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See also: glas, glás, and glas'

Contents

Alemannic GermanEdit

Alternative formsEdit

EtymologyEdit

From Middle High German glas, from Old High German glas, from Proto-Germanic *glasą. Cognate with German Glas, Dutch glas, English glass.

PronunciationEdit

NounEdit

Glas n (plural Gleser, diminutive Glesli)

  1. glass (material)
  2. glass (drinking vessel)
  3. pane of glass

GermanEdit

EtymologyEdit

From Old High German glas, gles, from Proto-Germanic *glasą, from Proto-Indo-European *ǵʰel- (to shine, glimmer, glow). Compare Low German Glas, Dutch glas, English glass, Icelandic gler.

PronunciationEdit

  • IPA(key): /ɡlaːs/ (standard)
  • IPA(key): /ɡlas/ (variant in Low German areas; but inflected forms always with a long vowel)
  • (file)
  • (file)
  • Rhymes: -aːs, -as

NounEdit

Glas n (genitive Glases, plural Gläser or Glas, diminutive Gläschen n or Gläslein n)

  1. (material) glass
  2. (container) glass
    • 1931, Arthur Schnitzler, Flucht in die Finsternis, S. Fischer Verlag, page 36:
      Ein frisch gefülltes Glas Champagner stand vor ihm. Er trank es in einem Zug aus – mit Lust, fast mit Begier.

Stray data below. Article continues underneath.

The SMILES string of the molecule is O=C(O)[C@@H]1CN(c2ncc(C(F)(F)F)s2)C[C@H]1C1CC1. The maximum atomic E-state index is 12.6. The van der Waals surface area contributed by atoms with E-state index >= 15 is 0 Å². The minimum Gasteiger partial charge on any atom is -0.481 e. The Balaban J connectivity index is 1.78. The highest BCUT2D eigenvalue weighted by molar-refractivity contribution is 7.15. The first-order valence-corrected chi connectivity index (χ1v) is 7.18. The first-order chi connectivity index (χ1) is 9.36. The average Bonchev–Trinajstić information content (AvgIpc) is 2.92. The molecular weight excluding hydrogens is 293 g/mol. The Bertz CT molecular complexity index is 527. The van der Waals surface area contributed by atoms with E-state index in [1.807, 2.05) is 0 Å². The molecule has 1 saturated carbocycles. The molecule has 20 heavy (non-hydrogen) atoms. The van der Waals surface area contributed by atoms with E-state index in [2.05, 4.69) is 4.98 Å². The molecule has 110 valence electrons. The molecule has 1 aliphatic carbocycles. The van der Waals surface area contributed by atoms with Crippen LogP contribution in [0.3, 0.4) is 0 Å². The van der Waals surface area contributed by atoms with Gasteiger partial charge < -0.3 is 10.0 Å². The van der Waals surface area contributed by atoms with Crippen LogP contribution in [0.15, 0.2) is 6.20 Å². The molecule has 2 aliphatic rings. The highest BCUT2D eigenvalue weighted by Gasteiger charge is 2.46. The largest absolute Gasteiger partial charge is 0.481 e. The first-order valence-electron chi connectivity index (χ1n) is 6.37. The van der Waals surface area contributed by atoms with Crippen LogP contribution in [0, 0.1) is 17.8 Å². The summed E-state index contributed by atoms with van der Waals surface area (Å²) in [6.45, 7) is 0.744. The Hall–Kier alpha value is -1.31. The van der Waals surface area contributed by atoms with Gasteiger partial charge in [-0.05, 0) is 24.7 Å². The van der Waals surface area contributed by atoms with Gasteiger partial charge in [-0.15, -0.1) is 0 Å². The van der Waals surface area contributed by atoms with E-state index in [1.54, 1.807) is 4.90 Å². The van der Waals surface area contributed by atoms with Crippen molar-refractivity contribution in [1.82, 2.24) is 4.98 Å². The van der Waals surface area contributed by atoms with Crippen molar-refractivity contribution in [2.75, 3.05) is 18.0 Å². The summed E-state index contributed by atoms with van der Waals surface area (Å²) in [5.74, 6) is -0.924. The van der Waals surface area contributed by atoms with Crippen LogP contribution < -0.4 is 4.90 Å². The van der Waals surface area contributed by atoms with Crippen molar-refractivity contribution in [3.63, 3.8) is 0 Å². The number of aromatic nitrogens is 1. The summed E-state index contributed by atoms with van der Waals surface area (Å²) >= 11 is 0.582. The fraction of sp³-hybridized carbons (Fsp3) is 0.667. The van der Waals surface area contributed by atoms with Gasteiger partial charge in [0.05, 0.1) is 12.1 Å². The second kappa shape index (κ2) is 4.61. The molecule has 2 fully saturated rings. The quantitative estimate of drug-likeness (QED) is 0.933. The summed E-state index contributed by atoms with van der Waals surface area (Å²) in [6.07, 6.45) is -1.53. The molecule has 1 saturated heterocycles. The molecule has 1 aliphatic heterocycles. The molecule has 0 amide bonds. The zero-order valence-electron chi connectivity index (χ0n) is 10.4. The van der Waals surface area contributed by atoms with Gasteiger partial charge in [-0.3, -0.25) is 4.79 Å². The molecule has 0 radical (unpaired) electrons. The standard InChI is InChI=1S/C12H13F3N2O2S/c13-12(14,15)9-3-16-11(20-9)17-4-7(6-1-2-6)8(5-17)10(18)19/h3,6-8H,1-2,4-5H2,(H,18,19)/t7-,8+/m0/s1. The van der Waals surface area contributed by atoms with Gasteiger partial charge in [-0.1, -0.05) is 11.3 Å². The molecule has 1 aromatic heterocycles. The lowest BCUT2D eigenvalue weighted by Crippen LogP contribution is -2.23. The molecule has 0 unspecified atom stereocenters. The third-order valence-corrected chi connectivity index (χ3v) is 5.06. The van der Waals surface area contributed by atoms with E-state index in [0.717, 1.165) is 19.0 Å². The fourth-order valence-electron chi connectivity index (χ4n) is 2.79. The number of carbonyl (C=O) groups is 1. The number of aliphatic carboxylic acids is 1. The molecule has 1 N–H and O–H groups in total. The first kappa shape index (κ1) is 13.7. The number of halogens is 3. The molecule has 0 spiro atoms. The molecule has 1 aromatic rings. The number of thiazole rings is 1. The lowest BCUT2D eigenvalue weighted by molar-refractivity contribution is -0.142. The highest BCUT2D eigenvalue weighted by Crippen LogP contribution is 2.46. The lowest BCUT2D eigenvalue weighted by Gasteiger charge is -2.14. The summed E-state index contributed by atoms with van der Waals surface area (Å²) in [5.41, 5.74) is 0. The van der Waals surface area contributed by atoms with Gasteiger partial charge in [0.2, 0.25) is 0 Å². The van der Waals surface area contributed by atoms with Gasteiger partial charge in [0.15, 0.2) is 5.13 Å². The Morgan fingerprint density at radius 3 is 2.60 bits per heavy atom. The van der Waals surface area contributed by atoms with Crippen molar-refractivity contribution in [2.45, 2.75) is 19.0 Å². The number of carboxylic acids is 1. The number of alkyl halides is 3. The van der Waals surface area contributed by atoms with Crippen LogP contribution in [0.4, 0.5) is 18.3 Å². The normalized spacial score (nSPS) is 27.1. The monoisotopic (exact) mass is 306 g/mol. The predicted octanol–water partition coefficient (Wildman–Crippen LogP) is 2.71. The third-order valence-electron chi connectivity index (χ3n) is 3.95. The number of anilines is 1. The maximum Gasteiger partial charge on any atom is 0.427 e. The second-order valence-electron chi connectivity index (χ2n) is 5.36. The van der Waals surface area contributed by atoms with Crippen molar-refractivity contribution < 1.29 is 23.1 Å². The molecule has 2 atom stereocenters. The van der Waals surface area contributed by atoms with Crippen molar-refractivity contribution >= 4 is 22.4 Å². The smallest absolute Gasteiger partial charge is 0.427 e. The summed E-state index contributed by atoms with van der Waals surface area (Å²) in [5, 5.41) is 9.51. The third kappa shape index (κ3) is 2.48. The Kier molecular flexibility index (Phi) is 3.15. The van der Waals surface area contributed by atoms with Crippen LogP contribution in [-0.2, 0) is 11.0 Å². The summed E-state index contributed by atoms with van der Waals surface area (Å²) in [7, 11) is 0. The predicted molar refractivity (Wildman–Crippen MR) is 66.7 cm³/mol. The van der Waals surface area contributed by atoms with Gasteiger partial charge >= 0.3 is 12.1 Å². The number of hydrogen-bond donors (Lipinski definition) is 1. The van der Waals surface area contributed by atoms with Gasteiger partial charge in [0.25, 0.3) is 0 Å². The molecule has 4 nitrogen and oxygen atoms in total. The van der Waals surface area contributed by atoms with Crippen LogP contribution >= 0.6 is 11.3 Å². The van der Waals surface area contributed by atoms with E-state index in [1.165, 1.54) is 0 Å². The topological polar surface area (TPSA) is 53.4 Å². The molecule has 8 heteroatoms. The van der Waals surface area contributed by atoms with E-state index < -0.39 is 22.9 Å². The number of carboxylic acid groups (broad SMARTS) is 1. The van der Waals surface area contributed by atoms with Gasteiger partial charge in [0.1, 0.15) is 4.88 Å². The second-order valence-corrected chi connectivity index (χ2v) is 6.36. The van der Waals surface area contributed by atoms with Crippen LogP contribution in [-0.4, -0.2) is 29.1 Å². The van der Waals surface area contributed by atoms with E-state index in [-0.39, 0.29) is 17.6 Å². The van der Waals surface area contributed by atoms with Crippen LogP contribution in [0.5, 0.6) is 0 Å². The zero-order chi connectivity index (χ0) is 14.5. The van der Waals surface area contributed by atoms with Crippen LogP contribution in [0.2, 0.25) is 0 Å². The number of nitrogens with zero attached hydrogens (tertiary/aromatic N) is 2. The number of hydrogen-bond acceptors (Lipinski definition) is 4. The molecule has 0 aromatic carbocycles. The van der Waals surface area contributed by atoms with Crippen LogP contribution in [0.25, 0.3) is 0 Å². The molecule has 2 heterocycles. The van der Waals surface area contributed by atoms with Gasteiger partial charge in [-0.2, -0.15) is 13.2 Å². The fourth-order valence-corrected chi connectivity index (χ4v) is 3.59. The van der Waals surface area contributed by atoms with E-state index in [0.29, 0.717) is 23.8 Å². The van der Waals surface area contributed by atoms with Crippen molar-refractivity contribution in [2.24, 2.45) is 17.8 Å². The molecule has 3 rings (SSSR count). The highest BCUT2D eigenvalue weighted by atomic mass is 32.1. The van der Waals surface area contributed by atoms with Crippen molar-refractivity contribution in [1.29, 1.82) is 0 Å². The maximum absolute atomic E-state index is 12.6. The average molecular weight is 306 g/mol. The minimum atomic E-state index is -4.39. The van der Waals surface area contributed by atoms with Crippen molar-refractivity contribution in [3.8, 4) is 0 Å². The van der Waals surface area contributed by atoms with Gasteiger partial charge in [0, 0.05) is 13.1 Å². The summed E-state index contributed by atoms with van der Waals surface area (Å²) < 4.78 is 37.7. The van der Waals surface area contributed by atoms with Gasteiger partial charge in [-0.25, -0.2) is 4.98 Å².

A freshly filled glass of champaign was in front of him. He emptied it in one draught – with pleasure, almost with greed.
  3. (container) jar (made of glass)
    • 1918, Elisabeth von Heyking, Die Orgelpfeifen, in: Zwei Erzählungen, Phillipp Reclam jun. Verlag, page 31:
      So wurden im Garten noch die letzten Stachelbeeren und Himbeeren, wurden schon frühe Pflaumen und Pfirsiche gepflückt; in der Küche weckte Mamsell das viele Obst und Gemüse in unzähligen Gläsern ein; […]
      So even the last gooseberries and raspberries and already early plums and peaches were plucked in the garden; in the kitchen the housekeeper canned all this large amount of fruits and vegetables in countless jars; […]
  4. (amount of liquid) glass

Usage notesEdit

  • The normal plural is Gläser.
  • The unchanged plural Glas can be used, alternatively, after numerals when referring to a quantity of drinks someone has drunk (or served, etc.): Mein Vater trinkt jeden Abend fünf Glas Bier. – “My father has five glasses of beer every night.”

DeclensionEdit

Derived termsEdit

NounEdit

Glas n (genitive Glases, plural Glasen)

  1. (nautical) time stamp for half an hour

DeclensionEdit


LuxembourgishEdit

EtymologyEdit

From Old High German glas, from Proto-Germanic *glasą. Cognate with German Glas, Dutch glas, English glass.

PronunciationEdit

NounEdit

Glas n (plural Glieser)

  1. (uncountable) glass (material)
  2. glass (drinking vessel)
  3. (plural Glas) glass (amount of liquid)
  4. jar (made of glass)